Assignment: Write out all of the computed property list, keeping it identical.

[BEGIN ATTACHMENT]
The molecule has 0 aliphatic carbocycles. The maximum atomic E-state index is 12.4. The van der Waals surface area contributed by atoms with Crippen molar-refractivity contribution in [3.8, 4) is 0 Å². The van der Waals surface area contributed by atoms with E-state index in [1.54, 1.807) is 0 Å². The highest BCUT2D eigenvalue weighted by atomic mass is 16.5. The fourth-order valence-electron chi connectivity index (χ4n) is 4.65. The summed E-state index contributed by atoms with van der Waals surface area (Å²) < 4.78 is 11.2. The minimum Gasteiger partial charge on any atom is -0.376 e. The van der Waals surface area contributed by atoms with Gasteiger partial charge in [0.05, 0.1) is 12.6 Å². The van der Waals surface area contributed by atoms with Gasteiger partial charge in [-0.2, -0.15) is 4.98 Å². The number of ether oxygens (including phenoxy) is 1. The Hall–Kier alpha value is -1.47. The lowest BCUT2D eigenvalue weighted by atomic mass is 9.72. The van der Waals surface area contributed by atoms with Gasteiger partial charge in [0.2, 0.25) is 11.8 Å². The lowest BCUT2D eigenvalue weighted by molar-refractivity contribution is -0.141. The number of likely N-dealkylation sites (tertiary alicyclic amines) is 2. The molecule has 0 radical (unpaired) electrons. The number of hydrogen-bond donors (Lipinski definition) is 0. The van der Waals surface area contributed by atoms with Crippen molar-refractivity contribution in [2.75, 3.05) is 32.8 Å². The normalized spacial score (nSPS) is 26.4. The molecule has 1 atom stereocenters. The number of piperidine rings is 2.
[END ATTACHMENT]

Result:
The molecule has 0 aliphatic carbocycles. The maximum atomic E-state index is 12.4. The van der Waals surface area contributed by atoms with Crippen molar-refractivity contribution in [3.8, 4) is 0 Å². The van der Waals surface area contributed by atoms with E-state index in [1.54, 1.807) is 0 Å². The highest BCUT2D eigenvalue weighted by atomic mass is 16.5. The fourth-order valence-electron chi connectivity index (χ4n) is 4.65. The summed E-state index contributed by atoms with van der Waals surface area (Å²) < 4.78 is 11.2. The minimum Gasteiger partial charge on any atom is -0.376 e. The van der Waals surface area contributed by atoms with Gasteiger partial charge in [0.05, 0.1) is 12.6 Å². The van der Waals surface area contributed by atoms with Gasteiger partial charge in [-0.2, -0.15) is 4.98 Å². The number of ether oxygens (including phenoxy) is 1. The Hall–Kier alpha value is -1.47. The lowest BCUT2D eigenvalue weighted by atomic mass is 9.72. The van der Waals surface area contributed by atoms with Gasteiger partial charge in [0.2, 0.25) is 11.8 Å². The lowest BCUT2D eigenvalue weighted by molar-refractivity contribution is -0.141. The number of likely N-dealkylation sites (tertiary alicyclic amines) is 2. The molecule has 0 radical (unpaired) electrons. The number of hydrogen-bond donors (Lipinski definition) is 0. The van der Waals surface area contributed by atoms with Crippen molar-refractivity contribution in [2.75, 3.05) is 32.8 Å². The normalized spacial score (nSPS) is 26.4. The molecule has 1 atom stereocenters. The number of piperidine rings is 2.